This is the bar car on the upper level of the French double-decker TGV train that runs once a day — except during coronavirus lockdowns — from Frankfurt am Main (Germany) to Marseille (France) by way of Mannheim, Karlsruhe, Strasbourg, Mulhouse, Belfort, Besançon, Chalon sur Saône, Lyon, Avignon and Aix-en-Provence. TGV stands for Train à Grande Vitesse (= Train of Great Speed).
I have taken this particular TGV train several times since its inauguration in 2012. The first time, I rode it all the way to its final destination, Marseille, but I have since also taken it to Avignon, Besançon and Strasbourg. In August 2016 I took the same train again and got off at the station called “Belfort-Montbéliard TGV”, on the outskirts of Belfort.
This station has four tracks. The two middle tracks are for trains that stop here, very briefly, at a shared platform in the center. The two outer tracks have no platforms and are used by other TGV trains that barrel on through at 300 km/h without stopping.
The station building extends outward over the first two tracks, so as to provide access to the platform in the middle.
What this station does not have (unlike similar stations on the outskirts of Reims, Avignon and Besançon) is a fifth track for a shuttle train to the city center. To get to the center of Belfort you have a take a local bus, line number 3, which gets you to Belfort’s traditional main station in just under half an hour. This is not an ideal arrangement, obviously, but for me it was no great hardship since I wasn’t in any particular hurry.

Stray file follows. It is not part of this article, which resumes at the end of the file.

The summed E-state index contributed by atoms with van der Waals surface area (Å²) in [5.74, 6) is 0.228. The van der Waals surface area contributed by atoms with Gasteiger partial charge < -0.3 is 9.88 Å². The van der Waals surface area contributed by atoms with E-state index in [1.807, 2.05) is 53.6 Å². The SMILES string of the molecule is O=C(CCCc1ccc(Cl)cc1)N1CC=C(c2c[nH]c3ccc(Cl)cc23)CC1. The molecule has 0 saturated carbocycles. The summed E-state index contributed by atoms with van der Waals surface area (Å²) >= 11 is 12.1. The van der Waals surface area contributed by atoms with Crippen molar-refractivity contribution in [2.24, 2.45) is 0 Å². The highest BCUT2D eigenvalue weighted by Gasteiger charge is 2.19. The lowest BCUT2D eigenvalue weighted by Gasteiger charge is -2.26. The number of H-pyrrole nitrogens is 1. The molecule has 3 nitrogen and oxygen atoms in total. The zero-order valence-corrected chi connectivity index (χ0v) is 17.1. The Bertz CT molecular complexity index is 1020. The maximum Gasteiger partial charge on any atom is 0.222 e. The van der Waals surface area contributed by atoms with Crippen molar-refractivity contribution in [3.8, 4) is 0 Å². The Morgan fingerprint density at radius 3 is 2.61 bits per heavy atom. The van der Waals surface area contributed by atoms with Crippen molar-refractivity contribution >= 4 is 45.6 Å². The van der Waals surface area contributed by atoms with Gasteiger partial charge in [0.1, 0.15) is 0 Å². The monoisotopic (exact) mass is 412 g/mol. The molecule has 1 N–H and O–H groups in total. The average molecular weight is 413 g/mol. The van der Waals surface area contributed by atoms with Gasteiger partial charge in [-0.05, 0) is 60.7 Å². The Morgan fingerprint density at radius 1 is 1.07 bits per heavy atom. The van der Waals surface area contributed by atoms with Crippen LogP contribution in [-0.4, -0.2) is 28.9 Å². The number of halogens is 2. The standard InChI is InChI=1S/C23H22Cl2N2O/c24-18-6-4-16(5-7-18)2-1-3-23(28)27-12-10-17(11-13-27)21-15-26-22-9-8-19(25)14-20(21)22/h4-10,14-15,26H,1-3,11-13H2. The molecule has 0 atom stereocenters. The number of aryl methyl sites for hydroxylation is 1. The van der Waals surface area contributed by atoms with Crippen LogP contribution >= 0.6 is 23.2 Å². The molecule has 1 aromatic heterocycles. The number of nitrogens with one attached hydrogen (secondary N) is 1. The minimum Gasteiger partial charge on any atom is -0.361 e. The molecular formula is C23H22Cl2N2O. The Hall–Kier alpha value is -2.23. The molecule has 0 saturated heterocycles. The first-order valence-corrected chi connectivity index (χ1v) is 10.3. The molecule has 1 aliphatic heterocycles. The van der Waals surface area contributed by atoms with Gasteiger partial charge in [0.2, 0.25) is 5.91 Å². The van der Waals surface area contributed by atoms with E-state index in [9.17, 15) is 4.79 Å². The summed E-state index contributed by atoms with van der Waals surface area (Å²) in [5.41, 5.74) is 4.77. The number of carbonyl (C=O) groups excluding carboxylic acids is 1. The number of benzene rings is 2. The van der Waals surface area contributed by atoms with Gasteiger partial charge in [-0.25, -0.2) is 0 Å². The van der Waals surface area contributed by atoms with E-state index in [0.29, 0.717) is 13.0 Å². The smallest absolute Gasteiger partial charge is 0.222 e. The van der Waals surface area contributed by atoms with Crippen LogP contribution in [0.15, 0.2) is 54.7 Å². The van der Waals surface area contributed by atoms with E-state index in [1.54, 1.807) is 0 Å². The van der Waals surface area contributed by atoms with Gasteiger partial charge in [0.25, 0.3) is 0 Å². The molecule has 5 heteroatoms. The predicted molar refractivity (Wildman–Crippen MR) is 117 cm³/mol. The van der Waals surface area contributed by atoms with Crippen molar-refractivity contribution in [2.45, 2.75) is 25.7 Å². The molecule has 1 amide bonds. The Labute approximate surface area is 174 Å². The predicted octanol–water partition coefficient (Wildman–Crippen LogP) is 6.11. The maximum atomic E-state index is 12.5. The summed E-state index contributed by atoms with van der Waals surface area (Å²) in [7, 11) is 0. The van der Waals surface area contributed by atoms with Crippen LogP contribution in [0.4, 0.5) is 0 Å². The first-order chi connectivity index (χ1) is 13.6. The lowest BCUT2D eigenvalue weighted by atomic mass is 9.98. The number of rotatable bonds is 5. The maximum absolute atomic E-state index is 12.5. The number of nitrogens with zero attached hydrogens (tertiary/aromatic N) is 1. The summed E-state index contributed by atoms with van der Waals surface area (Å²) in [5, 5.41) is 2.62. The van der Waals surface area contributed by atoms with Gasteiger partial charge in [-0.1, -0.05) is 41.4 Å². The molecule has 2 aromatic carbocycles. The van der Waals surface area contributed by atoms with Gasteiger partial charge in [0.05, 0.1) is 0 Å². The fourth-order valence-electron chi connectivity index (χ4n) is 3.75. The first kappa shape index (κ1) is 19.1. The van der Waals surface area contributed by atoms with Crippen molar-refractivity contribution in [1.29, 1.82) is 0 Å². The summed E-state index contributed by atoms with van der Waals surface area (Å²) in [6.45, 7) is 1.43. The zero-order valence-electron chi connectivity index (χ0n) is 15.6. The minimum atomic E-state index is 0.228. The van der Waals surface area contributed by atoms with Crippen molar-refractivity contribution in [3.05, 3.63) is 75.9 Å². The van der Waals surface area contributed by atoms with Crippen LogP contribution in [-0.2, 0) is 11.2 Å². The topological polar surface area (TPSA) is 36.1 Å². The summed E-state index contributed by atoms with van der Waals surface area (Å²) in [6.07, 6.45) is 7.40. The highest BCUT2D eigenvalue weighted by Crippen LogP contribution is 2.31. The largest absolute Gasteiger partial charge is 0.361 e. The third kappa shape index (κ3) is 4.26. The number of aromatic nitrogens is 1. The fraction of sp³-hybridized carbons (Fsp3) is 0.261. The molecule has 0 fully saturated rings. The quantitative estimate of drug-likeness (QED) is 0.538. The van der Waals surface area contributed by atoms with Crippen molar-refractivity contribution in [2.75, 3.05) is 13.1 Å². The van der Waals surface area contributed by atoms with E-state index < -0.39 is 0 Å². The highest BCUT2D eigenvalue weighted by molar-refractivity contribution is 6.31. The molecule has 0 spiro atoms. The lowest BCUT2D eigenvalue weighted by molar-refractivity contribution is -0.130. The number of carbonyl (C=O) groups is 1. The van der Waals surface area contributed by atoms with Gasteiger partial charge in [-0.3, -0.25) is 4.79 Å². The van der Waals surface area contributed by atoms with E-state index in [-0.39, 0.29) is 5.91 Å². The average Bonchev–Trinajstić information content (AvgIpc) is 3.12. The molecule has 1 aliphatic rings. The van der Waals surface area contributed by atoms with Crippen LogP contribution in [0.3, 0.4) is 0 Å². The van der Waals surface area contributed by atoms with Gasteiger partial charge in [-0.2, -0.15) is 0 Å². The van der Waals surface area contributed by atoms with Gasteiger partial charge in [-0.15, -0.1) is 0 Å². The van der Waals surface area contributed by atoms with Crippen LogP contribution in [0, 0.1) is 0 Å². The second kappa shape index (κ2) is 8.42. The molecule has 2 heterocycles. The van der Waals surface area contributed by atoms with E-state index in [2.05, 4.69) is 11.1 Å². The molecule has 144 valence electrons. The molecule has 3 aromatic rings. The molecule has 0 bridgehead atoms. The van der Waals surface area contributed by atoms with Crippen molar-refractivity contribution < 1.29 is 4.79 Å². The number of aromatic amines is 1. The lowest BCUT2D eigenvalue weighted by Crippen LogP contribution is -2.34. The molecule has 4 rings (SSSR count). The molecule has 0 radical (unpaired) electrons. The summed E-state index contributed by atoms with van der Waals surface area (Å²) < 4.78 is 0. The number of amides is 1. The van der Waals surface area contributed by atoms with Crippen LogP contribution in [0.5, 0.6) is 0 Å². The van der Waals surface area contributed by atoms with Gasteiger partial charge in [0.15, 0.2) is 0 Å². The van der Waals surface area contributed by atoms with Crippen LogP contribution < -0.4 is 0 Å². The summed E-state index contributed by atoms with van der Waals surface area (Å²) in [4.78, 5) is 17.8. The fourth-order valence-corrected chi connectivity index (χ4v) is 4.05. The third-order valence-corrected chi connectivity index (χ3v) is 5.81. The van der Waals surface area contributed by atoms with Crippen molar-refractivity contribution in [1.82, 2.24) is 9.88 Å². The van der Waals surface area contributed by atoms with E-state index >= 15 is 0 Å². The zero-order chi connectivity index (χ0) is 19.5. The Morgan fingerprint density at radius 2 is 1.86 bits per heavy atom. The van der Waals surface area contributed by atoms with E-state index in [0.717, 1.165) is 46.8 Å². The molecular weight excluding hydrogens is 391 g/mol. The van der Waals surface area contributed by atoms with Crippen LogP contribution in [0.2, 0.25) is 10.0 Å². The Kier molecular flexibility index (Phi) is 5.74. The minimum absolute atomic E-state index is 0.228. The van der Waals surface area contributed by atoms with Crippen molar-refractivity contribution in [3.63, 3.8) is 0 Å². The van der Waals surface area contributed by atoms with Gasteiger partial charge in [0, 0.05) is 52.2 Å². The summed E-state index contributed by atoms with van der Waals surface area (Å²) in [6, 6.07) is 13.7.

I suppose it would also be possible to walk over to the closest traditional train stop, Méroux, and get a train from there, but the bus appears to be faster and more convenient.
This traditional station, in the city center, is now served only by local and regional trains. You could get a TER train to Mulhouse, for example, or to Bourg-en-Bresse or Lyon-Perrache or even to Paris-Est via Nogent-sur-Seine. TER stands for Transport express regional.
Location and aerial view of Gare de Belfort on monumentum.fr.
My photos in this post are from 2016. I wrote the text in 2020.